Stephen Jackson joins rally in Minneapolis to honor his ‘brother’ George Floyd

The NBA champion wants to see justice for his friend as well as other victims of police brutality.

Stephen Jackson and George Floyd (Credit: Getty Images and Benjamin Crump)

NBA champion Stephen Jackson has shared his anguish about the death of George Floyd, a hometown friend he called his “twin,” and understandably so as the two look so much alike.

READ MORE: Former Minneapolis police officer Derek Chavin arrested and charged with murder 

After sharing his grief on his Instagram account, Jackson vowed to travel to Minneapolis, Minnesota where Floyd, 46, was killed during an arrest for allegedly passing a counterfeit $20 bill.

All four officers were fired, and Derek Chauvin, the officer seen on a disturbing and now-viral video was arrested today and charged with murder and manslaughter.

In Minneapolis, as protests continued, Jackson spoke to reporters. Video was captured by The Athletic writer who covers the  Minnesota Timberwolves,  Jon Krawczynski.

Jackson talked about his friend making mistakes in the past, but making efforts to move in the right direction. He acknowledged that despite his success he too had made mistakes.

Then Jackson shared why he was moved to travel to Minneapolis in the wake of his death.

“I’m here because they are not going to demand the character of George Floyd, my twin,” Jackson, 42, a native of Port Arthur, Texas said. “A lot of times when police do things they know that’s wrong, the first thing they try to do is cover it up and bring up your background to make it seem like the bullshit that they did was worth it.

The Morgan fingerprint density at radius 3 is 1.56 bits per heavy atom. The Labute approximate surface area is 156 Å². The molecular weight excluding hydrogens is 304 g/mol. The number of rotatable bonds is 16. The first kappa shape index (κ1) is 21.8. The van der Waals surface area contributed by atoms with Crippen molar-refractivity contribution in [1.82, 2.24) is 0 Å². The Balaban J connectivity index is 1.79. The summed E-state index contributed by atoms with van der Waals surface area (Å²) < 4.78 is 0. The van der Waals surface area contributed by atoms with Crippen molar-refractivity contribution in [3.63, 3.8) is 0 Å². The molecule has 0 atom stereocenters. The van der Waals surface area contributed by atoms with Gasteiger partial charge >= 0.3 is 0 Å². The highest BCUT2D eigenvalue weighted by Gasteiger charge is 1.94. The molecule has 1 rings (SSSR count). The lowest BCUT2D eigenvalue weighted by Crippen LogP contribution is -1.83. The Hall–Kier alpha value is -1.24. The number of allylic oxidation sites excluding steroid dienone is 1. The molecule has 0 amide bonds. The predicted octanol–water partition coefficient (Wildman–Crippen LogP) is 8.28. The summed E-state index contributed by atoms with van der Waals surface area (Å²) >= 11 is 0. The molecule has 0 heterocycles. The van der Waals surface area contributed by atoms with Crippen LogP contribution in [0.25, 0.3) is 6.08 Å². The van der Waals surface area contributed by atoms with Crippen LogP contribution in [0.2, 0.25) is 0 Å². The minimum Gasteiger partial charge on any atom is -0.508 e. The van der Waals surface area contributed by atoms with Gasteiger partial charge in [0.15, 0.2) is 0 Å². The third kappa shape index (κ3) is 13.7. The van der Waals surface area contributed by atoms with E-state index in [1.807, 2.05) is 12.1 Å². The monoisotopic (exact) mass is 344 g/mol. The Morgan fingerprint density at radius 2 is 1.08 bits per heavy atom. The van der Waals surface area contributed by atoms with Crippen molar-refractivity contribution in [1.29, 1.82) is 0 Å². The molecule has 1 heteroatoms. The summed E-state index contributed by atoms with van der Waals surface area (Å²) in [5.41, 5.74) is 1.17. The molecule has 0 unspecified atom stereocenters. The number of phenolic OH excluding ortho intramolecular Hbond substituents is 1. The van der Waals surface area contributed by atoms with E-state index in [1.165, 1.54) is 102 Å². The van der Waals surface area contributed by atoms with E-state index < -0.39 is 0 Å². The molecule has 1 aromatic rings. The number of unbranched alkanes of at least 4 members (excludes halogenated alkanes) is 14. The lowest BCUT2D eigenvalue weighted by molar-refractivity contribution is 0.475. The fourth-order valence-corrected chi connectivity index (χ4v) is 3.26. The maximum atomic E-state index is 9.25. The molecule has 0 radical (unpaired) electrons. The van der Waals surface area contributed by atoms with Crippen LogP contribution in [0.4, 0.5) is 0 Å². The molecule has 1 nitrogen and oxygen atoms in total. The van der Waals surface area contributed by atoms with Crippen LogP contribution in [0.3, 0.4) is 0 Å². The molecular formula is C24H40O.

When was murder ever worth it? Never. But if it’s a Black man it’s approved. You can’t tell me, when that man had his knee on my brother’s neck, taking his life away with his hand in his pocket that that smirk on his face didn’t say I’m protected.”

Jackson also spoke to Craig Melvin of NBC’s Today Show. He told Melvin that they were introduced by mutual friends and that the two became friends due to their uncanny resemblance.

“Being a professional athlete, so many people abuse your friendship and your kindness. He was one of the guys that genuinely supported me. He didn’t call unless he really needed it,” Jackson said. “You don’t have many people who genuinely support you without motives and Floyd was that guy.”


Jackson says he hasn’t been the same since his friend’s death and became visibility emotional when he talked about hearing Floyd cry out for help from his mother, who passed two years ago.

“It hurt man, it hurt, because I knew that was a cry for help,” Jackson said. “I’m a strong Black man and I know Floyd. We don’t scream our mother’s name like that unless we know our life is in jeopardy. We can’t control it. He even cried out for his kids. It’ just tough to see. His kids had to see that.”

READ MORE: Minnesota AG Keith Ellison expects more charges after Chauvin arrest in George Floyd death

“He would be happy that people were fighting for him but that’s not the way he wanted to do it. He would want the people responsible for his death penalized. He wasn’t the type of people to hurt innocent people. We weren’t that type of people. We ride and see a homeless person and if we can’t do nothing for them, we’ll get emotional. So this is not what Floyd would want.”

The NBA has provided its support with Minnesota Timberwolves player Karl-Anthony Towns, who lost his mother to COVID-19 in attendance at the rally, along with his teammate Josh Okogie. LeBron James, Steph Curry, and NFL players including Eagles quarterback Carson Wentz and Tampa Bay Buccaneers quarterback Tom Brady have tweeted in support of Jackson and Floyd and his family.

Oscar-winning actor Jamie Foxx, also a Texas native, attended the rally as well.


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